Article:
The Minister also had what could be termed a misfortune in being the Minister for the Environment, Heritage and Local Government, having to steer Government policy with Kyoto Protocol commitments in mind, along with the prospect of having a national energy policy. The Government's performance, or lack of performance, in meeting Kyoto targets means we are rightly cynical about anything the Minister said in recent weeks about what targets can be reached and when.
This is outside a European Union commitment which indicated the EU as a whole would reduce its carbon emission levels to 1990 levels by the time the Kyoto Agreement is put in place. Ireland, in the same time period, was given the leeway of an increase of 13% of carbon emissions. We have since managed to double that increase, even before the period has finished.
The Minister and his counterparts in Government spoke confidently of the 13% figure being reached, or at least going towards it in the interim. I do not share that confidence. The effect of failing to meet that target is a bill the Irish taxpayer will have to pay of the equivalent of €1 billion. If the Government had put in place the appropriate policy measures at the time we were given the 13% level with the Kyoto Agreement, the €1 billion could have been used much more effectively in directly assisting householders in energy efficiency measures.
This Bill does not even come close to dealing with the wider area of energy use, particularly with regard to transport. I have already mentioned that car usage here is the highest in the world. We spend more time than other people in our cars. Deputy Cassidy seems to think it is a productive use of people's time to spend so much time in cars, particularly if stuck in traffic jams. That is a result of the Government's policies. All that time lingering in traffic uses fuel imported into the country from sources that are fast diminishing, and this means this type of transport planning and policy, as bankrupt as it is, will not even exist as an option within the next 15 to 20 years.
What are the Government's alternatives? The Taoiseach stands before us on the Order of Business most days speaking of what public transport spending is likely to be under the much vaunted Transport 21 initiative. Many of the costings for Transport 21 do not make sense, are not spelt out and are as vague as the Government's energy policy, if such a policy exists. The public transport initiatives that have been put on the table focus on getting into, out of and around Dublin. Those of us who live outside the greater Dublin metropolitan area, especially those who have the misfortune of living on the west coast of Ireland, will not have the same degree of choice. In most cases, we will not even have the option of a viable public transport system. Until such options are made available so that people can choose not to spend so much time in cars as the only means of getting from one place to another, the targets the Government aspires to can never be achieved. The reality is very different from the theory, as it is with many aspects of Government policy.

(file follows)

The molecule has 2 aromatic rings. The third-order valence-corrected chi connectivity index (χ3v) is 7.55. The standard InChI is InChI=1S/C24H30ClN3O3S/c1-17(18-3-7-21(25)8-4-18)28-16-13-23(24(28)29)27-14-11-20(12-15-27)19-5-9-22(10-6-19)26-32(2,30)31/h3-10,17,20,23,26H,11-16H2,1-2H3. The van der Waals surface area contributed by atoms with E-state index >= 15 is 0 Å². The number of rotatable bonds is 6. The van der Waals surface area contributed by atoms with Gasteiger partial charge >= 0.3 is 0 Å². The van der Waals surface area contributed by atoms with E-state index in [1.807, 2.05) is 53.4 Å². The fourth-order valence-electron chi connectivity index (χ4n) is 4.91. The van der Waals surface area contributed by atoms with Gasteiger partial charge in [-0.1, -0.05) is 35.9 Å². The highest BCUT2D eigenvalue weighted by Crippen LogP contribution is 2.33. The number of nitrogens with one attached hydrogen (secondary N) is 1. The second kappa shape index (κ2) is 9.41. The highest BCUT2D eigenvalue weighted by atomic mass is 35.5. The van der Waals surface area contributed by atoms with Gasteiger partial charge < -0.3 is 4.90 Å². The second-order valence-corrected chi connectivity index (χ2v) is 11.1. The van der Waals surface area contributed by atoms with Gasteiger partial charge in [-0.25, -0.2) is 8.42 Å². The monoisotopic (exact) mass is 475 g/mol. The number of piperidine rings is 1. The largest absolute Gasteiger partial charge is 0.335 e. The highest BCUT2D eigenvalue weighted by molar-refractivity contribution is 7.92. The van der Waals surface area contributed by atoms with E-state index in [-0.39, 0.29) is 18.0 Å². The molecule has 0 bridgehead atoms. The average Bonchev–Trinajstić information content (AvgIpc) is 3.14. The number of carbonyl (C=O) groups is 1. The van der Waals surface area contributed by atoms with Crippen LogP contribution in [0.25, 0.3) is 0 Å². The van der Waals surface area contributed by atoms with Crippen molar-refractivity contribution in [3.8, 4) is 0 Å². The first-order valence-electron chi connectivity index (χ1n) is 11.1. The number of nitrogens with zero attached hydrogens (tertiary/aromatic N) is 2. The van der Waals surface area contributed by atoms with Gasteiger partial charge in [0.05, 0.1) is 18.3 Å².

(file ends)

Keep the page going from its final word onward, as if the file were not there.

I will talk about the sources for the production of energy. There has been a partial debate on the future of nuclear energy and its potential in this country. My colleague and party leader, Deputy Sargent, managed to persuade a former Minister for Public Enterprise to accept an amendment inserting a clause in legislation prohibiting, at least in the short term, nuclear power as an option. I question whether that is strong enough, however, because legislation can be and is changed on a regular basis. If the political will existed to proceed in a different direction, and there was a Government majority in support of it, I fear the current Government parties would be capable of bringing about such a change. The person who proposed this at Government level was common to both parties in the current coalition, namely, the founder of the Progressive Democrats and former Fianna Fáil Minister for energy, Mr. Des O'Malley. He referred to those who made the case against nuclear power at that time, pre-Chernobyl, as members of the flat earth society. Those arguments are as valid now as they were then.
Dr. Edward Walsh of the University of Limerick discounts the chances of the Government introducing nuclear power but the potential exists, despite the Taoiseach's emphatic denial during Taoiseach's Question Time some days ago. The Taoiseach made a speech that same week to an international gathering of engineers in Dublin and from the tone of his argument it did not seem that he was opposed to nuclear power but rather felt it was not politically feasible. It was not an argument he could sell but if the engineers could help him put together such an argument he might countenance it in the future. That is where the Government seems to stand on the future of nuclear energy.
The economics of nuclear energy are a nonsense. It would cost a fortune in public funds to set up and would be a huge white elephant, even before the environmental costs are taken into account. That would not deter a Government which, in its nine years in power, has produced a whole herd of white elephants in terms of public expenditure.
If the Government had the opportunity to acquire a badge of pride by adopting nuclear energy, it is possible it would do so. I would like the Government to be more emphatic about the nuclear option. I would like to see it admit to its double standards in taking electricity from countries which use nuclear power. To what extent can we guarantee to Irish people that the electricity they use is not from nuclear sources? I would like the Minister to say where the Government stands on the issue, not just now but in the future, because there is no confidence that the Government will not go down that road.